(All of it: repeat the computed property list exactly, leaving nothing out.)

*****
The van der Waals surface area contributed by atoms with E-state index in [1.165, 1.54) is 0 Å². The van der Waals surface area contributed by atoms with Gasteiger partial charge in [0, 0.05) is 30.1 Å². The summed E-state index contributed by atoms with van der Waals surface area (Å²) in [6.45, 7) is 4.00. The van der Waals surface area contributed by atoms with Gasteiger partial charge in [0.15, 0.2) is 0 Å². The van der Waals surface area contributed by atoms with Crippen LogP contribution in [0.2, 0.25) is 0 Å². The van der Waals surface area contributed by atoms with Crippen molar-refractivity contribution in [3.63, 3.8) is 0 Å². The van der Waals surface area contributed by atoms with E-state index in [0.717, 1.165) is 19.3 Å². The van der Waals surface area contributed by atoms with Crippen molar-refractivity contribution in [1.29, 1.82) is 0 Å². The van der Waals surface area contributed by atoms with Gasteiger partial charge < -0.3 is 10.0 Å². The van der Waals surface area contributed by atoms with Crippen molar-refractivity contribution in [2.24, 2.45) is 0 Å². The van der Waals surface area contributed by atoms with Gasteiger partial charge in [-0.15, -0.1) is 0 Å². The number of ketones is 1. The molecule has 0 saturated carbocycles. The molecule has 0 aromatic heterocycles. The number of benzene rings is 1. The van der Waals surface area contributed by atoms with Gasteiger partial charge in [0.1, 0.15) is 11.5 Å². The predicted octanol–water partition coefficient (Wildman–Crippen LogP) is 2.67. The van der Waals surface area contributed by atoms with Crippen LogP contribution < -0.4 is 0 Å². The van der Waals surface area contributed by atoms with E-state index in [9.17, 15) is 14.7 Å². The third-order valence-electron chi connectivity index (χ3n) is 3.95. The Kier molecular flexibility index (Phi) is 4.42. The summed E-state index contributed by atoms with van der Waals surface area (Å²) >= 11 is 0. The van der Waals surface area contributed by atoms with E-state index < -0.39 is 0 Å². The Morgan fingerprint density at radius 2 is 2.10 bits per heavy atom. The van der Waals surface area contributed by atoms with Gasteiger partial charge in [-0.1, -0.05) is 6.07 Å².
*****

The van der Waals surface area contributed by atoms with E-state index in [1.165, 1.54) is 0 Å². The van der Waals surface area contributed by atoms with Gasteiger partial charge in [0, 0.05) is 30.1 Å². The summed E-state index contributed by atoms with van der Waals surface area (Å²) in [6.45, 7) is 4.00. The van der Waals surface area contributed by atoms with Gasteiger partial charge in [0.15, 0.2) is 0 Å². The van der Waals surface area contributed by atoms with Crippen LogP contribution in [0.2, 0.25) is 0 Å². The van der Waals surface area contributed by atoms with Crippen molar-refractivity contribution in [3.63, 3.8) is 0 Å². The van der Waals surface area contributed by atoms with E-state index in [0.717, 1.165) is 19.3 Å². The van der Waals surface area contributed by atoms with Crippen molar-refractivity contribution in [1.29, 1.82) is 0 Å². The van der Waals surface area contributed by atoms with Gasteiger partial charge < -0.3 is 10.0 Å². The van der Waals surface area contributed by atoms with Crippen molar-refractivity contribution in [2.24, 2.45) is 0 Å². The van der Waals surface area contributed by atoms with Gasteiger partial charge in [-0.15, -0.1) is 0 Å². The number of ketones is 1. The molecule has 0 saturated carbocycles. The molecule has 0 aromatic heterocycles. The number of benzene rings is 1. The van der Waals surface area contributed by atoms with Gasteiger partial charge in [0.1, 0.15) is 11.5 Å². The predicted octanol–water partition coefficient (Wildman–Crippen LogP) is 2.67. The van der Waals surface area contributed by atoms with Crippen LogP contribution < -0.4 is 0 Å². The van der Waals surface area contributed by atoms with E-state index in [9.17, 15) is 14.7 Å². The third-order valence-electron chi connectivity index (χ3n) is 3.95. The Kier molecular flexibility index (Phi) is 4.42. The summed E-state index contributed by atoms with van der Waals surface area (Å²) >= 11 is 0. The van der Waals surface area contributed by atoms with E-state index < -0.39 is 0 Å². The Morgan fingerprint density at radius 2 is 2.10 bits per heavy atom. The van der Waals surface area contributed by atoms with Gasteiger partial charge in [-0.1, -0.05) is 6.07 Å².